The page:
“Becky is an incredible talent,” says Anna Robertson, head of Yahoo! Studios, “demystifying our gadgets, computers and tech headaches to make viewers’ lives simpler and better. She indeed is becoming the Martha Stewart of Technology.”
   This able female in a still-male-dominated field loves what she does. She’s been tech-infatuated since college when she’d whip
up fake IDs on a MAC Classic to get into
frat parties.
   Whatever the tech future holds, Worley hopes to see the following philosophy realized: Technology shouldn’t be more prevalent, bigger, better nor different; instead, technology should penetrate more deeply across the digital divide so that people of all economic and social backgrounds have access to what actually applies to their lives.
    “My goal is to empower people to not have tech-inferiority complexes,” she says. “In the past, technology was created by and for people with engineer brains. That is changing. All learning styles are being considered today and so new technology is becoming more user-friendly. I wish to empower people    to reach out, grab it and use it.”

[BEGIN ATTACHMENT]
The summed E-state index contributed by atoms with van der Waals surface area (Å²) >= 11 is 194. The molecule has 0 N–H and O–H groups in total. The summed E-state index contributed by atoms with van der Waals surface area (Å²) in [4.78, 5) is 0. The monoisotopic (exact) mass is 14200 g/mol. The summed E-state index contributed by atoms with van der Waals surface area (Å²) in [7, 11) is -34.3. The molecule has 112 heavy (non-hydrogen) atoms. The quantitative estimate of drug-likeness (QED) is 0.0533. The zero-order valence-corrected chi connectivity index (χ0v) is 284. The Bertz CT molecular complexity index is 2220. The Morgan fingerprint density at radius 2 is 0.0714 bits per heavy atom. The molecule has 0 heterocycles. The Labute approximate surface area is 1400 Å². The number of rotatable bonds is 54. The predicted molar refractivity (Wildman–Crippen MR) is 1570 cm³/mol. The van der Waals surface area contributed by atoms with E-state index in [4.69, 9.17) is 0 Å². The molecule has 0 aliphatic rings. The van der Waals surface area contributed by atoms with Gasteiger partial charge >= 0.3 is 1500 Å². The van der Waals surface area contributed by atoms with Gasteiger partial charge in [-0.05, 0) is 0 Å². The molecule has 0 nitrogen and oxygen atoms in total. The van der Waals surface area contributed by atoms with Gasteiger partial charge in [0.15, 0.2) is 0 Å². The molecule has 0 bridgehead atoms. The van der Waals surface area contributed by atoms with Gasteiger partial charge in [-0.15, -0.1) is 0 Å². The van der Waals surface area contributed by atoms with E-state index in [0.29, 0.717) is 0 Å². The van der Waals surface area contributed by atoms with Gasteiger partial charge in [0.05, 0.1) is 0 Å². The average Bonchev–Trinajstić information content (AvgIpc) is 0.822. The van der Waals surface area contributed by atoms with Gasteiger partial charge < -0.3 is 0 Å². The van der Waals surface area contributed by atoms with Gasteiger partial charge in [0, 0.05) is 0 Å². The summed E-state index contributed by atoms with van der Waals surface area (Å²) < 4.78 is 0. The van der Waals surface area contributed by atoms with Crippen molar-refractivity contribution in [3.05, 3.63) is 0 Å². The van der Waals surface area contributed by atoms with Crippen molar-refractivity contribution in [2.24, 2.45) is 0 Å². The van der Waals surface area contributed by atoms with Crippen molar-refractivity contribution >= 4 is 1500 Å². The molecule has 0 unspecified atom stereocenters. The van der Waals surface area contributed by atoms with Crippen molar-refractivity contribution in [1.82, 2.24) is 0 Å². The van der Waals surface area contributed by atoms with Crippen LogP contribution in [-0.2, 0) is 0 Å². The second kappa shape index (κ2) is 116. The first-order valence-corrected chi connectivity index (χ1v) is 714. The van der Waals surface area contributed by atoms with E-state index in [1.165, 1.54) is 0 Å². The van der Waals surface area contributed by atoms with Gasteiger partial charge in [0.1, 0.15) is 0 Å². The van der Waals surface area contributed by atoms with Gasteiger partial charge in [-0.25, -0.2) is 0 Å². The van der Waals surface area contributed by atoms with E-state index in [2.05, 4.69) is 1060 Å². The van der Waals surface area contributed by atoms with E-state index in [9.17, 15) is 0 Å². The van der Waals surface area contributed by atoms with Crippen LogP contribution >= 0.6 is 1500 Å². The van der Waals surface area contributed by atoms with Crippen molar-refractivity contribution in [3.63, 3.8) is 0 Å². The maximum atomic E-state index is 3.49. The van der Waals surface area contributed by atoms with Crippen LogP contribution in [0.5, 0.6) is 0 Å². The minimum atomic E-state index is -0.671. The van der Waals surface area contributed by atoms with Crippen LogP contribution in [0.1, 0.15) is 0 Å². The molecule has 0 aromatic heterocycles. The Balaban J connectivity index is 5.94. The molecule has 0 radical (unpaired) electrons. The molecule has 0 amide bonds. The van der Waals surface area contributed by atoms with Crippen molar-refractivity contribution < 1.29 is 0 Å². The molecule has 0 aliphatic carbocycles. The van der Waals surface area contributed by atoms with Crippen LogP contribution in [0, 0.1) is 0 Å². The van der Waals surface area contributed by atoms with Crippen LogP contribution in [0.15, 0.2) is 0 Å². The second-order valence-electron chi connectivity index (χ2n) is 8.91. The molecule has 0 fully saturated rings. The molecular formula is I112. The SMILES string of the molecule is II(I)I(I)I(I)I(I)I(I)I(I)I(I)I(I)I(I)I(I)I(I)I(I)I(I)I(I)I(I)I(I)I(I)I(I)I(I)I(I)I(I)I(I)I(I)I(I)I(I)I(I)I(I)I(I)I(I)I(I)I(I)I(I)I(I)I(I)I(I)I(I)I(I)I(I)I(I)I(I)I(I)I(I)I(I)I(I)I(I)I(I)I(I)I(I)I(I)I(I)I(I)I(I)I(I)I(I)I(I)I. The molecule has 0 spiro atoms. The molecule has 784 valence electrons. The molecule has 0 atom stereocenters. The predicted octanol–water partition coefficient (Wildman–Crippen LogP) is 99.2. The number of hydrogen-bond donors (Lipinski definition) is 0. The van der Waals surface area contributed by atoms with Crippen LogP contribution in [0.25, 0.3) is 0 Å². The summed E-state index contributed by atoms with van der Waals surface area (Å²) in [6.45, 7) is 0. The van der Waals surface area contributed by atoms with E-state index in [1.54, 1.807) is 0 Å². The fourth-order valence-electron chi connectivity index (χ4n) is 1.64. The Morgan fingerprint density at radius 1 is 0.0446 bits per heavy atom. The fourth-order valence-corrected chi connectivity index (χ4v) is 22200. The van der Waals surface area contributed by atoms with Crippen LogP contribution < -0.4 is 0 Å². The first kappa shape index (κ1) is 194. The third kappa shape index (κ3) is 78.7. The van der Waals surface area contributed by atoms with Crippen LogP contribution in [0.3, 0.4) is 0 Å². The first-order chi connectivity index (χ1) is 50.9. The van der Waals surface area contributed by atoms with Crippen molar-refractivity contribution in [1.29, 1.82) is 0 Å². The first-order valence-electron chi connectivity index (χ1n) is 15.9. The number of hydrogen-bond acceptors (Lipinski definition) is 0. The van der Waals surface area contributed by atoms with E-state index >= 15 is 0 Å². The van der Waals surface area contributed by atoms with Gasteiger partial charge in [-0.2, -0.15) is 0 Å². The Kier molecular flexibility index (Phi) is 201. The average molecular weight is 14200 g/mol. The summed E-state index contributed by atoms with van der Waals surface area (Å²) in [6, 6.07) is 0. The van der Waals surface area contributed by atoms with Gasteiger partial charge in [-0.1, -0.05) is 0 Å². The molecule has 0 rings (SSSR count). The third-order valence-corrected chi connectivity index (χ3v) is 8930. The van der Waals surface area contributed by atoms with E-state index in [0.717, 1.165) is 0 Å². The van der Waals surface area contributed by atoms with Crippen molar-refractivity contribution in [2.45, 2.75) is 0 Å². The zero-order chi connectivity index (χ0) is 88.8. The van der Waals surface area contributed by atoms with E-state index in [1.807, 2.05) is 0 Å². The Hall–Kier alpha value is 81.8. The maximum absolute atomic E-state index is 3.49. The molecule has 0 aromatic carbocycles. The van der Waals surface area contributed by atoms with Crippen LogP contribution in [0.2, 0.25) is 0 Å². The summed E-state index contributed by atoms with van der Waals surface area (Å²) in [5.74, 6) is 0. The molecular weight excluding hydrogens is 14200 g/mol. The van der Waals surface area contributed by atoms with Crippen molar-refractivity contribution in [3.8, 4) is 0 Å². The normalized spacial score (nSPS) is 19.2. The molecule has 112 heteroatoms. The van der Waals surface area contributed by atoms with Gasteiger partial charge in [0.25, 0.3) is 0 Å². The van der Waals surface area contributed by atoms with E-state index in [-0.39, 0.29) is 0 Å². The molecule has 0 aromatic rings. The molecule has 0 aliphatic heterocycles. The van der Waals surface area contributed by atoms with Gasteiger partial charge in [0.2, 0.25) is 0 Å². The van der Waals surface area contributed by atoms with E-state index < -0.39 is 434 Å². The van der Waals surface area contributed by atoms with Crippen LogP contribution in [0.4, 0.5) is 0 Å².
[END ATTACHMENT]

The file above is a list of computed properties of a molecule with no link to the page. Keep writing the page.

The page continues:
Worley’s personal goal is this: resist checking Twitter and Facebook and make even more time for what’s most important to her — family and friends. To be more mindful of what’s worth savoring in her life with fewer deadlines. That’s when she’s happiest.
   “I just have to remind myself that I work so hard so I can goof off every once in a while,” Worley says. “Everybody needs that. Meanwhile, as long as innovators keep innovating and inquisitive humans keep wondering about the newest iPhone or if a self-closing toilet can save your relationship, the Martha Stewart of Technology will continue to bring her infectious smile and high-tech knowledge into the homes of millions of Americans, as she sits perfectly coiffed at her kitchen computer, unbeknownst to viewers, in pajama pants.